IV Direct or perimedullary AVFs (PAVFs): direct arteriovenous fistulas, usually supplied by the anterior spinal artery, drainage through the pial venous network resulting in aneurysmal dilation of the draining veins

In 2002, another modification of the above four-tiered classification system was proposed that also considers additional pathophysiologic categories, such as neoplastic vascular lesions, and provides a detailed description of the anatomic characteristics of different SVMs according to their relation to the dura mater.

Spetzler Classification of Spinal Vascular Malformations
Class Description
Neoplastic vascular lesions

Hemangioblastomas

Cavernomas

Spinal cord aneurysms
Arteriovenous fistulas

Extradural

Intradural

  • Ventral (type IV)
  • Dorsal (type I)
Arteriovenous malformations

Extradural-intradural (type III)

Intradural

  • Intramedullary (type II)
  • Conus medullaris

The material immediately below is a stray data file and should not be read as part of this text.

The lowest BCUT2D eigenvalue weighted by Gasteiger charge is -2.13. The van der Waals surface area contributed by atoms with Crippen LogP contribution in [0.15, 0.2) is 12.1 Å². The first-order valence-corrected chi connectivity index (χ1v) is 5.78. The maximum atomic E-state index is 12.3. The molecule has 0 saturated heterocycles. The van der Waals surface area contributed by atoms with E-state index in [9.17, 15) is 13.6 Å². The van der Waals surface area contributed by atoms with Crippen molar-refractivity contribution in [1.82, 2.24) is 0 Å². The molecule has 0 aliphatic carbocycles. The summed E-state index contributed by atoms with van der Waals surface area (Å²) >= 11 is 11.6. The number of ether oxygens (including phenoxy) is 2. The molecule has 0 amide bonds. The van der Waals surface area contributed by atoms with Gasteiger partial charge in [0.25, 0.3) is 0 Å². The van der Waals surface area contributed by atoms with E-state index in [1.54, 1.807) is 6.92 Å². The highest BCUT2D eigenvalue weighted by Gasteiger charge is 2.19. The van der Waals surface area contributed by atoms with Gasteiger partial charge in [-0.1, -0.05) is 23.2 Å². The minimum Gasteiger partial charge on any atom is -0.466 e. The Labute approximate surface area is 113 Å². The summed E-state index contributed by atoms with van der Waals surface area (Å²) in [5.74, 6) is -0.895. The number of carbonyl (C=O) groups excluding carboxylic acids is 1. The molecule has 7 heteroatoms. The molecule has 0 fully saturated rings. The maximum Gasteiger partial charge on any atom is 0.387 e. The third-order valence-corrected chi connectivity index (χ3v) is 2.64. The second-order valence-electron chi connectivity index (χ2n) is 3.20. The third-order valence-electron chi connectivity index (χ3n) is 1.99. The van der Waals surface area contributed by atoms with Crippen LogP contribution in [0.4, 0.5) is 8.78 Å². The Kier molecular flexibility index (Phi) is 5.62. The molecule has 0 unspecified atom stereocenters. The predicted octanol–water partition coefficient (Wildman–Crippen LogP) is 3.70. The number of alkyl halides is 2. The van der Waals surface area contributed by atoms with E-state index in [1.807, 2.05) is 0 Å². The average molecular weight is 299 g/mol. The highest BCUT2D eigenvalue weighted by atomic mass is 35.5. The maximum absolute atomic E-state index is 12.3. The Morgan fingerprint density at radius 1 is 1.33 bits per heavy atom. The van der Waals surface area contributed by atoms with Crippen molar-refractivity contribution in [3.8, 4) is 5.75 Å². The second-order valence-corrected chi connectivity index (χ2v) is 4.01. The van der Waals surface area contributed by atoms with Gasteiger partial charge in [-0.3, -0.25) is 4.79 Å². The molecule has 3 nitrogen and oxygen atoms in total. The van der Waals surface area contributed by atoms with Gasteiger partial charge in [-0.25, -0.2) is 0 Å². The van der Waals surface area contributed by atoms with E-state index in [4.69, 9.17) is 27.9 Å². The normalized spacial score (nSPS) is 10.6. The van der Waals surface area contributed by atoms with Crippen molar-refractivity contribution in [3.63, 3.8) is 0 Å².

In this chapter, I will discuss presentation, management, and surgical nuances for disconnection of the most common dorsal intradural spinal dAVFs, and I will briefly review the technical variations required to manage ventral spinal and extradural dAVFs.

Clinical Presentation and Pathophysiology

Type I lesions, spinal dural arteriovenous fistulas (sDAVFs), are the most commonly found SVMs. They are also referred to as Foix-Alajouanine syndrome, originally described in 1926. Pathophysiologically, sDAVFs are characterized by a low-flow abnormal connection between an anterior or posterior radiculomeningeal arterial branch and a medullary or radicular vein. The shunt is often located near the dura mater around the intervertebral foramen and adjacent to the dorsal nerve root sensory ganglion.